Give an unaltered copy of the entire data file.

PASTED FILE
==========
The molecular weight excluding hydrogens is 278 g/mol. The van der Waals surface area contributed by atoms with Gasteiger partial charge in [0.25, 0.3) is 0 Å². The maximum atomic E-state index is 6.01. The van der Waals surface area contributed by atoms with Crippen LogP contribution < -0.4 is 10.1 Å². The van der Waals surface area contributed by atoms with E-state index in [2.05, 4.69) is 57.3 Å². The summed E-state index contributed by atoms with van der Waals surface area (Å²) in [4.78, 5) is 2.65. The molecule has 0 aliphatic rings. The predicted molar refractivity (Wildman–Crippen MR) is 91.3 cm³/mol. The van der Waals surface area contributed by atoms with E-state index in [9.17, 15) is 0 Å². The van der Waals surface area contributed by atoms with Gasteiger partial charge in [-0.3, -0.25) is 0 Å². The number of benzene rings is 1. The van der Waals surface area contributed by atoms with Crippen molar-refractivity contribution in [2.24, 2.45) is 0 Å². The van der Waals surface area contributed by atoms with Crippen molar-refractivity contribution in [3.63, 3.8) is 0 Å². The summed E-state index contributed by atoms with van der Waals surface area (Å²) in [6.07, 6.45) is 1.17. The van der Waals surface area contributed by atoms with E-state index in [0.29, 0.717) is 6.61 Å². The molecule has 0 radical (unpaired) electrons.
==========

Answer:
The molecular weight excluding hydrogens is 278 g/mol. The van der Waals surface area contributed by atoms with Gasteiger partial charge in [0.25, 0.3) is 0 Å². The maximum atomic E-state index is 6.01. The van der Waals surface area contributed by atoms with Crippen LogP contribution < -0.4 is 10.1 Å². The van der Waals surface area contributed by atoms with E-state index in [2.05, 4.69) is 57.3 Å². The summed E-state index contributed by atoms with van der Waals surface area (Å²) in [4.78, 5) is 2.65. The molecule has 0 aliphatic rings. The predicted molar refractivity (Wildman–Crippen MR) is 91.3 cm³/mol. The van der Waals surface area contributed by atoms with E-state index in [9.17, 15) is 0 Å². The van der Waals surface area contributed by atoms with Gasteiger partial charge in [-0.3, -0.25) is 0 Å². The number of benzene rings is 1. The van der Waals surface area contributed by atoms with Crippen molar-refractivity contribution in [2.24, 2.45) is 0 Å². The van der Waals surface area contributed by atoms with Crippen molar-refractivity contribution in [3.63, 3.8) is 0 Å². The summed E-state index contributed by atoms with van der Waals surface area (Å²) in [6.07, 6.45) is 1.17. The van der Waals surface area contributed by atoms with E-state index in [0.29, 0.717) is 6.61 Å². The molecule has 0 radical (unpaired) electrons.